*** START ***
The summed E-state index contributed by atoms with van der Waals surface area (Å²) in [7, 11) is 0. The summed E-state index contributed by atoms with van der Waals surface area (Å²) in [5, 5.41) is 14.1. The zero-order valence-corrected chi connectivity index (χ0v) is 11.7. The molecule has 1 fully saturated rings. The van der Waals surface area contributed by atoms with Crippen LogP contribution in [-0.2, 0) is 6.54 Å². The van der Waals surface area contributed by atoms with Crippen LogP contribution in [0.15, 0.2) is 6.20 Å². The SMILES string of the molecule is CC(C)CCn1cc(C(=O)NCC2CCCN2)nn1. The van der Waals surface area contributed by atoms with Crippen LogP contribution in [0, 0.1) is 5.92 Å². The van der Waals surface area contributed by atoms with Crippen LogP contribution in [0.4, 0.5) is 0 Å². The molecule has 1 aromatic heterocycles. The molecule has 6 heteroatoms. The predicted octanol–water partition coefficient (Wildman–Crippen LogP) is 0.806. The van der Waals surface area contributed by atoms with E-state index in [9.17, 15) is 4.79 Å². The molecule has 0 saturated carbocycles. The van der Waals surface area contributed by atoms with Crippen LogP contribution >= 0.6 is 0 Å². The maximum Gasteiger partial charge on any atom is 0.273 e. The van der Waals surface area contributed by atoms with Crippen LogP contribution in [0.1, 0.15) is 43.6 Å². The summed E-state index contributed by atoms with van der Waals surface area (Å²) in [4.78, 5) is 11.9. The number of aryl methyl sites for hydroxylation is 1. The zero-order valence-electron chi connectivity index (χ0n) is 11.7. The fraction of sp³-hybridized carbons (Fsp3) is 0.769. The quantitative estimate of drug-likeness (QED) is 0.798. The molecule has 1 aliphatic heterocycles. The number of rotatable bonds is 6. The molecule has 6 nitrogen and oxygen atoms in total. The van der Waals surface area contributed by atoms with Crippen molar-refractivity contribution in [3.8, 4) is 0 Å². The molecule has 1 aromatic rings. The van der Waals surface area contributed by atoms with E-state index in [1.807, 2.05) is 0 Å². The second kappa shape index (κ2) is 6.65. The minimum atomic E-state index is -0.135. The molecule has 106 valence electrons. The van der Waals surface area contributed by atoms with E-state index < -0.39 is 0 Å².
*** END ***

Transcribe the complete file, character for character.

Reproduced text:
The summed E-state index contributed by atoms with van der Waals surface area (Å²) in [7, 11) is 0. The summed E-state index contributed by atoms with van der Waals surface area (Å²) in [5, 5.41) is 14.1. The zero-order valence-corrected chi connectivity index (χ0v) is 11.7. The molecule has 1 fully saturated rings. The van der Waals surface area contributed by atoms with Crippen LogP contribution in [-0.2, 0) is 6.54 Å². The van der Waals surface area contributed by atoms with Crippen LogP contribution in [0.15, 0.2) is 6.20 Å². The SMILES string of the molecule is CC(C)CCn1cc(C(=O)NCC2CCCN2)nn1. The van der Waals surface area contributed by atoms with Crippen LogP contribution in [0, 0.1) is 5.92 Å². The van der Waals surface area contributed by atoms with Crippen LogP contribution in [0.4, 0.5) is 0 Å². The molecule has 1 aromatic heterocycles. The molecule has 6 heteroatoms. The predicted octanol–water partition coefficient (Wildman–Crippen LogP) is 0.806. The van der Waals surface area contributed by atoms with E-state index in [9.17, 15) is 4.79 Å². The molecule has 0 saturated carbocycles. The van der Waals surface area contributed by atoms with Crippen LogP contribution >= 0.6 is 0 Å². The maximum Gasteiger partial charge on any atom is 0.273 e. The van der Waals surface area contributed by atoms with Crippen LogP contribution in [0.1, 0.15) is 43.6 Å². The summed E-state index contributed by atoms with van der Waals surface area (Å²) in [4.78, 5) is 11.9. The number of aryl methyl sites for hydroxylation is 1. The zero-order valence-electron chi connectivity index (χ0n) is 11.7. The fraction of sp³-hybridized carbons (Fsp3) is 0.769. The quantitative estimate of drug-likeness (QED) is 0.798. The molecule has 1 aliphatic heterocycles. The number of rotatable bonds is 6. The molecule has 6 nitrogen and oxygen atoms in total. The van der Waals surface area contributed by atoms with Crippen molar-refractivity contribution in [3.8, 4) is 0 Å². The molecule has 1 aromatic rings. The van der Waals surface area contributed by atoms with E-state index in [1.807, 2.05) is 0 Å². The second kappa shape index (κ2) is 6.65. The minimum atomic E-state index is -0.135. The molecule has 106 valence electrons. The van der Waals surface area contributed by atoms with E-state index < -0.39 is 0 Å².